“Specifically, when taking our oral health in to account, stress can really take its toll and be attributed to various oral health issues including bad breath, gum disease
and mouth ulcers to name a few.”
But how does stress cause halitosis?
“When individuals find themselves in high stress circumstances, their bodies react by using the sympathetic nervous system as a form of protection.
“This system essentially triggers the fight-or-flight response mechanism, providing you with a boost of energy so you can react quickly to the situation. In cases of chronic stress, your body is kept in ‘fight or flight’ mode and conserves energy by turning off certain digestive functions such as the production of saliva.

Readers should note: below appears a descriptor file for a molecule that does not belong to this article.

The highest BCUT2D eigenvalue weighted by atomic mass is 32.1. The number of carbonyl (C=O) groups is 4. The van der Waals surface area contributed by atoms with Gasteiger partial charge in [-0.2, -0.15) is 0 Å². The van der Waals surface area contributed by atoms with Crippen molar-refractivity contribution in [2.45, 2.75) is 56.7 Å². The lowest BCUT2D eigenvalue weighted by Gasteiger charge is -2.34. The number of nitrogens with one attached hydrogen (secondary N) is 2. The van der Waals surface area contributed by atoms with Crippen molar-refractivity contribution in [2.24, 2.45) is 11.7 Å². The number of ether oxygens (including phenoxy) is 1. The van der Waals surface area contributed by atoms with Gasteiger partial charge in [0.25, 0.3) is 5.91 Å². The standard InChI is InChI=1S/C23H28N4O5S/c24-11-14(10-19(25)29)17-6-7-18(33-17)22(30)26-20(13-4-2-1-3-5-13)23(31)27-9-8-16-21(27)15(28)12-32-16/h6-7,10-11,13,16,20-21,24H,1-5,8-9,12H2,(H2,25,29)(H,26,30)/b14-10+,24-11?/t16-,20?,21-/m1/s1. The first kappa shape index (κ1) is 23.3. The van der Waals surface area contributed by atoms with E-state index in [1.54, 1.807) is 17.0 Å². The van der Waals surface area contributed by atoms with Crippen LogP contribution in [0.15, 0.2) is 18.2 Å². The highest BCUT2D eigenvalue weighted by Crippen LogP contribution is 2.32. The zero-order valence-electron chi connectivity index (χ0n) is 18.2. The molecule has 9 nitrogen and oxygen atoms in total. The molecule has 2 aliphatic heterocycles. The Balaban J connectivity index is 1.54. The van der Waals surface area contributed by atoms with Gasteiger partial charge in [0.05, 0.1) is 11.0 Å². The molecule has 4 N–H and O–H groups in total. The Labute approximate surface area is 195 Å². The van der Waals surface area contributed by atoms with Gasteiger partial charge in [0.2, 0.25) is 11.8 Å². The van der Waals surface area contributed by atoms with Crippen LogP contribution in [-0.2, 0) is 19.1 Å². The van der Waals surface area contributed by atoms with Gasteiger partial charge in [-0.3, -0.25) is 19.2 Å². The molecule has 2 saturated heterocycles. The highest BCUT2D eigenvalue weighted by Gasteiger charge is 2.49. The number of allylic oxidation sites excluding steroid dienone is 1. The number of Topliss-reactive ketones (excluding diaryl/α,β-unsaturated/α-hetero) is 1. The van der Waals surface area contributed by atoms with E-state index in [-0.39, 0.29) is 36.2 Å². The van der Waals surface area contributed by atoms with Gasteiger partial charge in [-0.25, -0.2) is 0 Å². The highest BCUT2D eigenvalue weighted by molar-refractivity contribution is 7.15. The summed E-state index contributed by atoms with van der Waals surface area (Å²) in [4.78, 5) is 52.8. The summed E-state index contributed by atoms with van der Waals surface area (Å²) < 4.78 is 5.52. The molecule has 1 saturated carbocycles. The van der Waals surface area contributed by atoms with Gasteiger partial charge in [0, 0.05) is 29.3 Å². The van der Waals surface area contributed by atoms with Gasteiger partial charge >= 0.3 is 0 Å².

“The mouth then produces a lower level of saliva – saliva is mandatory for moistening food for easier digestion, but the body deems it unnecessary in critical situations.
“Saliva evaporates and the mouth becomes dry, leading to bad breath. This happens because the odorous gases created by bacteria in the mouth, which are generally suppressed by spit and swallowed away, are free to be released into the air.
“Additionally, bacteria are much more likely to stick to the surfaces of a dry mouth, which can further enhance the sour smell. Drinking plenty of water, chewing sugar-free gum and rinsing with a non-alcohol mouthwash can help to minimise the effects of stress related halitosis.”
How can stress cause gum disease?
“A small amount of blood in the sink when you clean your teeth might not seem like a big deal, but consistently bleeding gums should not be ignored. Bleeding gums are a visual symptom of gum disease which can be caused by stress. There are a few factors that link stress to bleeding gums and the onset of gum disease.